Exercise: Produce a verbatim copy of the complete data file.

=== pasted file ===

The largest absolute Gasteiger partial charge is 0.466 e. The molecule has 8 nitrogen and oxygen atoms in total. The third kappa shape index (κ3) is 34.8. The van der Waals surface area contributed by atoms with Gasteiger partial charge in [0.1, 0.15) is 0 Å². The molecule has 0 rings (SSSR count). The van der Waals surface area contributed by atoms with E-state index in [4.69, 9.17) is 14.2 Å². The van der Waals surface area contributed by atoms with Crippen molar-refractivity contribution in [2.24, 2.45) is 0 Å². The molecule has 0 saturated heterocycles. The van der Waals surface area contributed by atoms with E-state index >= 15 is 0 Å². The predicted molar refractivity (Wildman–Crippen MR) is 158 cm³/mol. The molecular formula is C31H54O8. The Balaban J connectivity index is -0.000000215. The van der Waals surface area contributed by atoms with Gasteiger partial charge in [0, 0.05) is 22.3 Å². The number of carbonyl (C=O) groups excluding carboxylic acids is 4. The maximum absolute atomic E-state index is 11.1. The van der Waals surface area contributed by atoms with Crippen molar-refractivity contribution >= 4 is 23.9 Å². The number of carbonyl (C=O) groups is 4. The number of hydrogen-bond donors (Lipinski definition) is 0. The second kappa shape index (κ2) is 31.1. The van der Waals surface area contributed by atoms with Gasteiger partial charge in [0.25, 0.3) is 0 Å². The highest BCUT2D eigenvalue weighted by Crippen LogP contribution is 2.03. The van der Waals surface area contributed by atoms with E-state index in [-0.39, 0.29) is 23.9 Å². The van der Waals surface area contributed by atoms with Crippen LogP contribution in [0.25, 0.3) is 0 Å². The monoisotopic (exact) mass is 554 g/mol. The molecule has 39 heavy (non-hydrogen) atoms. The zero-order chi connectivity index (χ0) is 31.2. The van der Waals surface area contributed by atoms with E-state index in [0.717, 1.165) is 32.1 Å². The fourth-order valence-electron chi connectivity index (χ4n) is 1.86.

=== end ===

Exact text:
The largest absolute Gasteiger partial charge is 0.466 e. The molecule has 8 nitrogen and oxygen atoms in total. The third kappa shape index (κ3) is 34.8. The van der Waals surface area contributed by atoms with Gasteiger partial charge in [0.1, 0.15) is 0 Å². The molecule has 0 rings (SSSR count). The van der Waals surface area contributed by atoms with E-state index in [4.69, 9.17) is 14.2 Å². The van der Waals surface area contributed by atoms with Crippen molar-refractivity contribution in [2.24, 2.45) is 0 Å². The molecule has 0 saturated heterocycles. The van der Waals surface area contributed by atoms with E-state index >= 15 is 0 Å². The predicted molar refractivity (Wildman–Crippen MR) is 158 cm³/mol. The molecular formula is C31H54O8. The Balaban J connectivity index is -0.000000215. The van der Waals surface area contributed by atoms with Gasteiger partial charge in [0, 0.05) is 22.3 Å². The number of carbonyl (C=O) groups excluding carboxylic acids is 4. The maximum absolute atomic E-state index is 11.1. The van der Waals surface area contributed by atoms with Crippen molar-refractivity contribution >= 4 is 23.9 Å². The number of carbonyl (C=O) groups is 4. The number of hydrogen-bond donors (Lipinski definition) is 0. The second kappa shape index (κ2) is 31.1. The van der Waals surface area contributed by atoms with Gasteiger partial charge in [0.25, 0.3) is 0 Å². The highest BCUT2D eigenvalue weighted by Crippen LogP contribution is 2.03. The van der Waals surface area contributed by atoms with E-state index in [-0.39, 0.29) is 23.9 Å². The van der Waals surface area contributed by atoms with Crippen LogP contribution in [0.25, 0.3) is 0 Å². The monoisotopic (exact) mass is 554 g/mol. The molecule has 39 heavy (non-hydrogen) atoms. The zero-order chi connectivity index (χ0) is 31.2. The van der Waals surface area contributed by atoms with E-state index in [0.717, 1.165) is 32.1 Å². The fourth-order valence-electron chi connectivity index (χ4n) is 1.86.